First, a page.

It was difficult for Brook to learn that he has epilepsy, but, oddly enough, it eventually became a relief. He finally understood why he would miss entire plays during a hockey game and why he would miss pieces of what his teachers were saying in school.
Epilepsy ended up making Brook a stronger person. It taught him to persist and work hard to achieve success. This new understanding of his life as a student, athlete, and patient gave him direction. Brook helped contribute to a study on genetic idiopathic epilepsy and soon realized his desire to become a neurologist. He has joined countless epilepsy awareness campaigns, including representing Vermont at Teens Speak Up! There he lobbied legislators to support National Health Institute funding for research of neurological diseases.
What does he have ahead? He is training with the Mansfield Nordic Team and trying to make the New England High School Championships. His first-year Nordic skiing he made the U16 Vermont team. Last year in his second year of skiing, he made the top 10 in Freestyle and Classic at the Vermont State Championships and was named to the Vermont All-State Team!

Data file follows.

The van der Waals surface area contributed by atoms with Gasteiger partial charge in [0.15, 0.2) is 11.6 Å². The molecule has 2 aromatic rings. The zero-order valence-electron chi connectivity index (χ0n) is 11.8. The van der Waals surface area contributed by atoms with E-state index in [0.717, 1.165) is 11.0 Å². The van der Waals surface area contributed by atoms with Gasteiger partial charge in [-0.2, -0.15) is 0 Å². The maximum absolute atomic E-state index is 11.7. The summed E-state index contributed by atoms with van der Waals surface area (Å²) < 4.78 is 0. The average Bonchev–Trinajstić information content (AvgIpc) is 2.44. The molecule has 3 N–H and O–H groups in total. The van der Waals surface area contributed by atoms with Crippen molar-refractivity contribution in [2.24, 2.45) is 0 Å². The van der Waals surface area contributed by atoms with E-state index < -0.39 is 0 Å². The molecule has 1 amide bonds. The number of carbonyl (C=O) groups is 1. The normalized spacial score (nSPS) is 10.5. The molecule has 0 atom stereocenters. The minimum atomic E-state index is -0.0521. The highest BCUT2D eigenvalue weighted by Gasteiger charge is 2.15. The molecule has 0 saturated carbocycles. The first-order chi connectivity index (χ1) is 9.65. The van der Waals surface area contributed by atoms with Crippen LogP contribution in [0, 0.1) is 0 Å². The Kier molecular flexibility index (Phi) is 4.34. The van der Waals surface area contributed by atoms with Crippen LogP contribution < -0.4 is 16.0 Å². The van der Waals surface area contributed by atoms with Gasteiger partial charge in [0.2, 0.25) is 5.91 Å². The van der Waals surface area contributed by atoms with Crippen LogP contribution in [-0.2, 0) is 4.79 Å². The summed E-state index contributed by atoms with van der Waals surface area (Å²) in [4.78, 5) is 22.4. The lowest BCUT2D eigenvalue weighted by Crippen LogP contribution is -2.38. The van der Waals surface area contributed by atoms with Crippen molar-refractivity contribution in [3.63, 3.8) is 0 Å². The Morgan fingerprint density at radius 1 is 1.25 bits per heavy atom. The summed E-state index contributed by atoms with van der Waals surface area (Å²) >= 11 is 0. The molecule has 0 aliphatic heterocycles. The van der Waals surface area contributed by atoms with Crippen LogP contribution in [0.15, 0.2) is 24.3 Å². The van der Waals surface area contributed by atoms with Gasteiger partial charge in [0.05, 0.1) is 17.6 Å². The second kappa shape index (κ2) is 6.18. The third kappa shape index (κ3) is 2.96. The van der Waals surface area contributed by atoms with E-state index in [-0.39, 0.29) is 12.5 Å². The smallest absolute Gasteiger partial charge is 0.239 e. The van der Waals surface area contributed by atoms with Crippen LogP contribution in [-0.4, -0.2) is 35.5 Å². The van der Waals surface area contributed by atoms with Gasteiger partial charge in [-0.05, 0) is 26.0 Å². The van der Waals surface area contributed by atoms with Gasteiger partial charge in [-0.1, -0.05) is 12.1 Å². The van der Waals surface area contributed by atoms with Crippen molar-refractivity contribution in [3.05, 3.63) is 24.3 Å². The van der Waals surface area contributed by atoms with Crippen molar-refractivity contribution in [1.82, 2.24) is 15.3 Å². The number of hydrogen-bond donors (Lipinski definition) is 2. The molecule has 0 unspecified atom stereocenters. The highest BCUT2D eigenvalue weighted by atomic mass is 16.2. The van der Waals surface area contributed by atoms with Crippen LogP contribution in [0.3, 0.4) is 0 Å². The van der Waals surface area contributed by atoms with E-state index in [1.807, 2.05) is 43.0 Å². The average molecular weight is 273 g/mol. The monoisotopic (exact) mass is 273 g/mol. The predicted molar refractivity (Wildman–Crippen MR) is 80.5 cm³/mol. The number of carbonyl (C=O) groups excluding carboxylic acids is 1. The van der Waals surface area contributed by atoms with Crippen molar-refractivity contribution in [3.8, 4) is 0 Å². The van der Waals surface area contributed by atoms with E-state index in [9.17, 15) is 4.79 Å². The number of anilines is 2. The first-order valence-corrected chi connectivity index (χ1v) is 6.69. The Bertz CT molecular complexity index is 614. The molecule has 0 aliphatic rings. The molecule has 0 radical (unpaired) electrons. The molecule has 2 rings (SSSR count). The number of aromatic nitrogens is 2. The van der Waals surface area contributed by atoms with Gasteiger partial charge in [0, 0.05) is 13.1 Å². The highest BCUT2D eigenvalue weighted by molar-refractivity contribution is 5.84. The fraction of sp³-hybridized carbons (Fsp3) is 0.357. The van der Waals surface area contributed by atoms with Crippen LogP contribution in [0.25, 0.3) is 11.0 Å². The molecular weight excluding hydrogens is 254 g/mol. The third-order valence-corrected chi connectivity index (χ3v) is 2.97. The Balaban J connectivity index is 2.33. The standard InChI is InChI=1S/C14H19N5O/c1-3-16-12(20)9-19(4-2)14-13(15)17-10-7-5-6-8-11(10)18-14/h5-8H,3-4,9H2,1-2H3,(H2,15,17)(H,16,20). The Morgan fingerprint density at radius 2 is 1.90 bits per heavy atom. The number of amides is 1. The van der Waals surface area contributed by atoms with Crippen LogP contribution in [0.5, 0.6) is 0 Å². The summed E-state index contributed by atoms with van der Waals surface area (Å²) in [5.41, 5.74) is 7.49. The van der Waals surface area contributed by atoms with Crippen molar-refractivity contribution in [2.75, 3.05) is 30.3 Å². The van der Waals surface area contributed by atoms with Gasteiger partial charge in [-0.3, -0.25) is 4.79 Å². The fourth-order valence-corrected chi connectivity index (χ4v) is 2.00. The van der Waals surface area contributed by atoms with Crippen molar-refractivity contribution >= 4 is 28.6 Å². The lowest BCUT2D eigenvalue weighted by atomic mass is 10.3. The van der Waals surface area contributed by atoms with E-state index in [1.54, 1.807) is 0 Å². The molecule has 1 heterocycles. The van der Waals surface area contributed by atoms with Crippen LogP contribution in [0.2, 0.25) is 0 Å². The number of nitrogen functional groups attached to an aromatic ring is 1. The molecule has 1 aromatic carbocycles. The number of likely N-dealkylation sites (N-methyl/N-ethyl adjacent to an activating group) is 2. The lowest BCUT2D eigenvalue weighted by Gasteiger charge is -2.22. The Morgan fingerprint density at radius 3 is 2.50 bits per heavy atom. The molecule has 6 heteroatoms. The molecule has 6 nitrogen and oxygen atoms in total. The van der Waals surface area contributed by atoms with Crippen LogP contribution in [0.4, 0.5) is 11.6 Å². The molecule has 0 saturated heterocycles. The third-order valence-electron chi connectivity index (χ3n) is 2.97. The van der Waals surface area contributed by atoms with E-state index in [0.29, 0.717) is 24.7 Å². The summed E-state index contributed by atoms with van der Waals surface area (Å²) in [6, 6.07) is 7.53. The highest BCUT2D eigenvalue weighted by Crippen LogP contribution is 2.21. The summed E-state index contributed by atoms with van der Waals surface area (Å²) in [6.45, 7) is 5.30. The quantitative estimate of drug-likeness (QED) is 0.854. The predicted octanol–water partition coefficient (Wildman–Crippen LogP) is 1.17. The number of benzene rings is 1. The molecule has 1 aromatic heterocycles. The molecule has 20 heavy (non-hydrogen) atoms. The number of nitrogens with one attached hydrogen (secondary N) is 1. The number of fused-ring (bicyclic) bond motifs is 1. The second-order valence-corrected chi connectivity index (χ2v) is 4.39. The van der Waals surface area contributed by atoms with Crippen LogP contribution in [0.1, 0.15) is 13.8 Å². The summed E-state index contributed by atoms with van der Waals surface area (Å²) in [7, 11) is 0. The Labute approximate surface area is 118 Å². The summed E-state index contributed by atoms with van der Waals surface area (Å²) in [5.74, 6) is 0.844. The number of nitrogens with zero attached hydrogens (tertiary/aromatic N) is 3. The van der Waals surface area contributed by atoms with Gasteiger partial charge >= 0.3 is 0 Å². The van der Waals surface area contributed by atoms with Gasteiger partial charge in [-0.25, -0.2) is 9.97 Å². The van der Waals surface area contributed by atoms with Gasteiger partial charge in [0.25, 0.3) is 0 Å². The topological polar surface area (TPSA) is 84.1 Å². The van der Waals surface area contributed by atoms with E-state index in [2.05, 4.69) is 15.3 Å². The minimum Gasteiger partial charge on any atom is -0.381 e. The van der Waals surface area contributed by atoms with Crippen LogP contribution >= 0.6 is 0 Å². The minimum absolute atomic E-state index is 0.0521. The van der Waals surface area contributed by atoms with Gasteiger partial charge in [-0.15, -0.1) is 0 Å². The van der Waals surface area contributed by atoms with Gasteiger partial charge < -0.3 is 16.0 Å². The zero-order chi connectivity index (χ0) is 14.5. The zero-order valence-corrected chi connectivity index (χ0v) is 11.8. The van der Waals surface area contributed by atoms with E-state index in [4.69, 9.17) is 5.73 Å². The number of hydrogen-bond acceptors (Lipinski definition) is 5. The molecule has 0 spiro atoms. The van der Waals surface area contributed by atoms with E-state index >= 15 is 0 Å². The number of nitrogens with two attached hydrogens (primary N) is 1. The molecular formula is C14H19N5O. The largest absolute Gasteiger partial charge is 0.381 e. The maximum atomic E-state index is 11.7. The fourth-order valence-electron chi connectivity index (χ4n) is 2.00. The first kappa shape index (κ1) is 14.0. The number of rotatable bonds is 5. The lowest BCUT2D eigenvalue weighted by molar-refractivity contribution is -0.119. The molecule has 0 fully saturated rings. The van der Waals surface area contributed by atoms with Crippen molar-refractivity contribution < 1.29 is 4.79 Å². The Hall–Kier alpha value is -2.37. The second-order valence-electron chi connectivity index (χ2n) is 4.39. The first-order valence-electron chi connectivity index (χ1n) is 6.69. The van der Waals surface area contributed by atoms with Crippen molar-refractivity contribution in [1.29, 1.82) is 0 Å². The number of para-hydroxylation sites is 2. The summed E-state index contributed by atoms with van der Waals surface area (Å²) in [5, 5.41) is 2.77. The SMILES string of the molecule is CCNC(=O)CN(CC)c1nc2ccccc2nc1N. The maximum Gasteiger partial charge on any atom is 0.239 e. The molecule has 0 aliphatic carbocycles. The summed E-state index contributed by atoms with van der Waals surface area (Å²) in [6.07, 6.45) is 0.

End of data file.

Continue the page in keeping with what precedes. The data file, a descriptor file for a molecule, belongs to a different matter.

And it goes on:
This summer, Brook was invited to the Howard Hughes Medical Institute to use CRISPR-Cas9 technology to modify genes. He has applied to several colleges and is either looking at molecular genetics or neurology. Last month he was named a National Hispanic Scholar for my PSAT scores and received the Harvard Book Award from his high school. He sat for an interview at the start of the school year for the local paper in an effort to de-stigmatize epilepsy and spread awareness and hope.